As an avid reader of the Vicky Bliss series I was delighted at the annoucement of yet another book following the amateur slueth. Once again I found myself glued to every page of this wonderfully clever book. I highly recommend this 'Laughter of Dead Kings' for anyone who enjoys a good mystery with a dash of romance and a pinch of humor.
Guest More than 1 year ago
The ¿Inspector of Antiquities for all Upper Egypt¿ Feisal arrives at the Munich National Museum to visits assistant curator American expatriate Vicky Bliss. She welcomes her friend who has come so far since THE NIGHT TRAIN TO MEMPHIS caper, but is shocked to see him so far from his beloved Egypt and coming to Germany without telling her. He asks to see her lover antiquities dealer John Tregarth.--------------- Feisal informs John and Vicky that someone stole King Tut¿s mummy from the tomb in the Valley of Kings pyramid. Based on evidence, the Egyptian police believe strongly that notorious art thief Sir John Smythe is the thief. Stunned as Tregarth was once Smythe, but no longer steals anything they begin investigating knowing they will risk Egypt to find the real culprit and return Tut to his resting place----------------------- After too long a wait, Elizabeth Peters fans will welcome the return of the statuesque amateur sleuth who along with her British lover and their Egyptian friend try to prove Sir Smythe is retired and someone else is imitating his M.O. The story line is fun to follow as the connection to Amelia Peabody is obvious with the tour of Egypt that follows in her historical footsteps, which in many ways dominates the plot over the investigation. Readers will enjoy the blissful return of Vicky and John as they struggle to stay alive and out of jail long enough to prove his innocence.---------------- Harriet Klausner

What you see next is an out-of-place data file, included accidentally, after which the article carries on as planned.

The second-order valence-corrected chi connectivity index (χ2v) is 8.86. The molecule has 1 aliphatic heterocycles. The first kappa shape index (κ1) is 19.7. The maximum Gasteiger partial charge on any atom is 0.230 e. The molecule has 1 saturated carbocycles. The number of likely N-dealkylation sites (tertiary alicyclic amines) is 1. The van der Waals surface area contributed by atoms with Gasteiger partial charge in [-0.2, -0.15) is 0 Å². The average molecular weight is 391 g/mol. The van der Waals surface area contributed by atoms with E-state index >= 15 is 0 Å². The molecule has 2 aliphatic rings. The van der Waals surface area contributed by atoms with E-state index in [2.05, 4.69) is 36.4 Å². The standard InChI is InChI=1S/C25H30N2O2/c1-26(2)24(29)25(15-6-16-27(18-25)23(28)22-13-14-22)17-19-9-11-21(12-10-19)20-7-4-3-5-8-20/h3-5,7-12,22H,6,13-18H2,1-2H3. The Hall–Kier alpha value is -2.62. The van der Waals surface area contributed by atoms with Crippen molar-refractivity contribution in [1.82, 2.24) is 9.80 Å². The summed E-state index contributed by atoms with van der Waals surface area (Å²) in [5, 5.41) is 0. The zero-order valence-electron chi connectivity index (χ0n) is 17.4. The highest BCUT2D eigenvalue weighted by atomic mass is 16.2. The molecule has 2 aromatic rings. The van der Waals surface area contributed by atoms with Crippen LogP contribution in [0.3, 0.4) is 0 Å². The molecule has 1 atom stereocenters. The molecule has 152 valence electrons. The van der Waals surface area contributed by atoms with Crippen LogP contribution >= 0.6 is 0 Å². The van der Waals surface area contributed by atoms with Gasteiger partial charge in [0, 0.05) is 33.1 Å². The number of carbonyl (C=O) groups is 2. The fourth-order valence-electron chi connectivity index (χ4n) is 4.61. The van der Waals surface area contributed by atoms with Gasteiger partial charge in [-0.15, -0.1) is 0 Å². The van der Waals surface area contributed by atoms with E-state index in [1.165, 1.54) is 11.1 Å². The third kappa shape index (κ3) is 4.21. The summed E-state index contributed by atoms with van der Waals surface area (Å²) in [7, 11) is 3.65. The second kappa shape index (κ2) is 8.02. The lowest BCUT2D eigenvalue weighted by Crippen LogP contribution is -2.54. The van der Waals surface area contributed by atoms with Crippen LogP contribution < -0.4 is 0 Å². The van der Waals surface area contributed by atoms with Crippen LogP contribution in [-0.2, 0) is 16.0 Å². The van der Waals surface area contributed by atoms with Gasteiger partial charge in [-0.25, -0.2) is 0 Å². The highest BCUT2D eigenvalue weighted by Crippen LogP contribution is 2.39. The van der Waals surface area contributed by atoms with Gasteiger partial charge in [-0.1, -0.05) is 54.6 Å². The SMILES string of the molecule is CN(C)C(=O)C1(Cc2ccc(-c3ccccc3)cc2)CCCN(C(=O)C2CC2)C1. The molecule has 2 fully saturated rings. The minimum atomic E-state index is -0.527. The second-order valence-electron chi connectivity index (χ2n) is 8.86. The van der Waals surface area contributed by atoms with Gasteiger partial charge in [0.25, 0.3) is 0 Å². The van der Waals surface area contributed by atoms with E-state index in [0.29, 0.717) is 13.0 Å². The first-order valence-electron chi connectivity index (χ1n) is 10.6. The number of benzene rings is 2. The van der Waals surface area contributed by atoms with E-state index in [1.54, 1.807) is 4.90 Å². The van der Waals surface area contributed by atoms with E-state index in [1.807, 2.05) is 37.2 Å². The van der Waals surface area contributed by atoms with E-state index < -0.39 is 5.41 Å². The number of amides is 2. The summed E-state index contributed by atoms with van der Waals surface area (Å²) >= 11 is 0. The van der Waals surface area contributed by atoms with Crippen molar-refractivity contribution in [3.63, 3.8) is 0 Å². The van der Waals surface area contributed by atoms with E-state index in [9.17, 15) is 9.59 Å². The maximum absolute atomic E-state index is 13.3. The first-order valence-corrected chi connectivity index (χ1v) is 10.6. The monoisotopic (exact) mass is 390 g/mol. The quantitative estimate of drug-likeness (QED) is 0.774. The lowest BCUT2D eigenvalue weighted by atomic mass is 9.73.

tjsjohanna on LibraryThing More than 1 year ago
I really enjoyed this installment in the Vicky Bliss series. From the author's introduction (where she explains away the inconsistencies of time with the "current now") to the concluding paragraphs where an explicit connection to the Amelia Peabody series is made and there is a shadowy appearance by Ms. Peters herself. It is all lots of fun (and of course there is a very satisfying conclusion to the Vickie-John romance. The mystery is a good one and I enjoyed reuniting with such characters as Schmidt.